With the NFL seemingly more assured than ever to finally alter the point after try in some way later this offseason, a prospect that has been discussed annually for years, many have come forth to offer their own alternative plans, which, naturally, are better and make more sense than all of the other plans.
One such plan was offered by Bob Labriola, who is, like many of you I’m sure, not a fan of the league tinkering with the rules every offseason and would generally prefer everything to be left alone.
Unsurprisingly, his plan does not fundamentally change the procedure in any way. An extra point will still be attempted, and it will still come from the two-yard line as the line of scrimmage.
The only difference in Labriola’s proposal is that the kicker would actually have to play another position, as was once the case in the 1960s and earlier.
The premise behind the idea is Labriola’s interpretation of the league’s desire to change the procedure in order to make it more difficult, less automatic, and thus, more exciting, ostensibly. I would imagine that using a running back as your kicker would accomplish that.
But I don’t think that’s what the league would want at all. It would be one thing to make an extra point attempt more difficult for a kicker by narrowing the goal posts or increasing the distance, but changing the player altogether doesn’t seem to be the right answer, to me.
After all, what this is doing is simply creating a position that is less talented than it was before. Why exactly would anybody want to see a decline in extra point success rate as a result of the incompetence of the player? I am reminded of the 2008 game in which the Pittsburgh Steelers induced a tie game when outside linebacker James Harrison was forced into long-snapping duty and booted the snap out of the back of the end zone. The Steelers lost the game on the following drive.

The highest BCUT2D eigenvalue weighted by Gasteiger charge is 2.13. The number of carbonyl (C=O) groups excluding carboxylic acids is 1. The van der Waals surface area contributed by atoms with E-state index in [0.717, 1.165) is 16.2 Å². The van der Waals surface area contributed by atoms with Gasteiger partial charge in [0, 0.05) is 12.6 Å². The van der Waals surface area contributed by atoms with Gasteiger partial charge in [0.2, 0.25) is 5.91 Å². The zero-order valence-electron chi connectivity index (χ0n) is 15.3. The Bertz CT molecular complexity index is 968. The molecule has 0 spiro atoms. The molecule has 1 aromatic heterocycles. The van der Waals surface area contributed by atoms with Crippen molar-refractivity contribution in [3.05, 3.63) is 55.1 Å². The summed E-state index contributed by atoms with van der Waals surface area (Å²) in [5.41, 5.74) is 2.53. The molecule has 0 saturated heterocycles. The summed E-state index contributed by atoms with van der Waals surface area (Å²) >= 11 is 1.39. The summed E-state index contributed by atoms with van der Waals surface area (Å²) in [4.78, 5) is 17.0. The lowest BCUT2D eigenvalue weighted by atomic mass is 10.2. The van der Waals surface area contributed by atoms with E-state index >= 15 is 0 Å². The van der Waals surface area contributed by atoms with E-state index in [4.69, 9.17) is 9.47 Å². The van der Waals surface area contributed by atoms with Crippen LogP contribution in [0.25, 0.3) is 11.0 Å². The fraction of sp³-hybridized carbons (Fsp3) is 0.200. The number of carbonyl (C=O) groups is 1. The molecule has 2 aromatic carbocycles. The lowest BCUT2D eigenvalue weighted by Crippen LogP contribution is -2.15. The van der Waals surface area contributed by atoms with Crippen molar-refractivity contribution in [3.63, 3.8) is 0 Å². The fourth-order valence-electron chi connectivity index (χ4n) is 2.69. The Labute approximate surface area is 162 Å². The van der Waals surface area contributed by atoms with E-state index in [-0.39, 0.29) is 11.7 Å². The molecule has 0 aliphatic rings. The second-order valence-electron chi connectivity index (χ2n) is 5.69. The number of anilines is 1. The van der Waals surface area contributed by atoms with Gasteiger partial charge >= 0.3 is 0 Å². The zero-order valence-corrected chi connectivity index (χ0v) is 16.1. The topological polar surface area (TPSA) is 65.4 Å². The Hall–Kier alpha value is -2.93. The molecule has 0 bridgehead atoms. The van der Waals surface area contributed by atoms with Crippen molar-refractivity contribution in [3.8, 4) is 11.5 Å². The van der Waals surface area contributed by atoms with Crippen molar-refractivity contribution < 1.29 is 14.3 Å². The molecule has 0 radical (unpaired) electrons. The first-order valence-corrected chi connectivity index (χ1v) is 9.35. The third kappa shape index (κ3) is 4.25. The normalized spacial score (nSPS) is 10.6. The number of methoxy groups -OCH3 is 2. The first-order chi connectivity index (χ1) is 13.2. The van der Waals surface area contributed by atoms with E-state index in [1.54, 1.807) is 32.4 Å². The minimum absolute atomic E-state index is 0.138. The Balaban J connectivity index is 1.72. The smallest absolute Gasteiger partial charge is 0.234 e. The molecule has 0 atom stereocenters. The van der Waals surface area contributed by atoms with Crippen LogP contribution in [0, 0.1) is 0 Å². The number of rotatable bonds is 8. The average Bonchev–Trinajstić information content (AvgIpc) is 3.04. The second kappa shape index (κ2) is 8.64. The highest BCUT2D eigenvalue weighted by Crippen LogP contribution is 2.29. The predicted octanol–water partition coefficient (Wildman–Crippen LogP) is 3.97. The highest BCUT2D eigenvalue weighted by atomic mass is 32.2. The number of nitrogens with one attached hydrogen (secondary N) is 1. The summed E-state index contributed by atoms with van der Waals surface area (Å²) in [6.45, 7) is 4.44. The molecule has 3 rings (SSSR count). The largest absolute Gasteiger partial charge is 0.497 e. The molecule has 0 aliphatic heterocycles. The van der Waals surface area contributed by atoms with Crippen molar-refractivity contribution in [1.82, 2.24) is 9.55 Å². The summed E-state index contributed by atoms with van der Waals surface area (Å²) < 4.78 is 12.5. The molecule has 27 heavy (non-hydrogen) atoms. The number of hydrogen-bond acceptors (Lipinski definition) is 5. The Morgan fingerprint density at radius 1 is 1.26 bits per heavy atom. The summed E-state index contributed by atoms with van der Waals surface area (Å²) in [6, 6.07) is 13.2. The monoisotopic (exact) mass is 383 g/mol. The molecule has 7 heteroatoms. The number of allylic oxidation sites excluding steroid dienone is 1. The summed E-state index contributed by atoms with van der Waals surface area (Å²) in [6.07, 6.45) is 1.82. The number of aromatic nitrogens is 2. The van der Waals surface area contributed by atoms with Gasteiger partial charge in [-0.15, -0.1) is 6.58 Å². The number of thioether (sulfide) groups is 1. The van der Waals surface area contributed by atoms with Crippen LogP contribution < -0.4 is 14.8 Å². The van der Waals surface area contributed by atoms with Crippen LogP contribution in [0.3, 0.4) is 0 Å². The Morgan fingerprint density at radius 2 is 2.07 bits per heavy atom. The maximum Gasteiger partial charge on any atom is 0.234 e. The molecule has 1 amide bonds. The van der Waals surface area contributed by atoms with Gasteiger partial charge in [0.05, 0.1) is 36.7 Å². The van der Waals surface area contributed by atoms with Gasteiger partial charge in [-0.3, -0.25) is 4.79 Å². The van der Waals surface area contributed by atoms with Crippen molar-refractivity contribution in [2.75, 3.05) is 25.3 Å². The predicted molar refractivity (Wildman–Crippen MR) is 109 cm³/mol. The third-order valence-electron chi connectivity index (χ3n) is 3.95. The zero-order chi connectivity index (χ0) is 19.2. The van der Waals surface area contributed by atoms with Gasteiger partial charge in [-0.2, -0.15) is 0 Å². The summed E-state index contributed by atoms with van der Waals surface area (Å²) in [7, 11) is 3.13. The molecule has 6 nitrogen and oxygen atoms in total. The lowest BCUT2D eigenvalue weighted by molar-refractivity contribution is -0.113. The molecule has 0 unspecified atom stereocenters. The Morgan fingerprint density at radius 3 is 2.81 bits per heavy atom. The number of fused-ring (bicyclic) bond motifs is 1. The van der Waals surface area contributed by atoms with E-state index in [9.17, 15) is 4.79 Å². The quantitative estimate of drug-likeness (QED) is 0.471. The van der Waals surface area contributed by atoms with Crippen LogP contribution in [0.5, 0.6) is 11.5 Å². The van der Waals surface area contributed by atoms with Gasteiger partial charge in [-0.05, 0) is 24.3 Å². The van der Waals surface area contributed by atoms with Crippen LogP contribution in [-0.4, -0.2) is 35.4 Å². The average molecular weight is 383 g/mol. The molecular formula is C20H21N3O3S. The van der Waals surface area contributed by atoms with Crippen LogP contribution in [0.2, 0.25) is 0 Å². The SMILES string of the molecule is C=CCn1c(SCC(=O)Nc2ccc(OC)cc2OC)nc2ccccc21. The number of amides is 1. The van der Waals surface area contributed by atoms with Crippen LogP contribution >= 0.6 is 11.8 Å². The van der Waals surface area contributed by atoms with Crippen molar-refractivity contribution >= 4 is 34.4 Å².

Should this be the route taken, then, all special teams positions (kicker, punter, and long snapper) would naturally be eliminated as well, with everybody having their own traditional position.
Your kicker might be a reserve cornerback, for example, your long snapper a backup center, while your punter could be your linebacker with the best leg.
But then all you really accomplish is to diminish the quality of special teams play across the board by increasing the number of botched snaps, shanked punts, and missed field goals. Which is only exciting when it’s not happening to your team. Otherwise it’s just enraging.
There’s a more fundamental problem with this suggestion, though, I think, and it goes back to the ‘automatic’ nature of the extra point.
I doubt that the league wants to make the extra point overly difficult. After all, I don’t think it would be in their best interest to have a popular team lose a game in overtime because their running back kicker shanked a game-winning field goal at the end of regulation.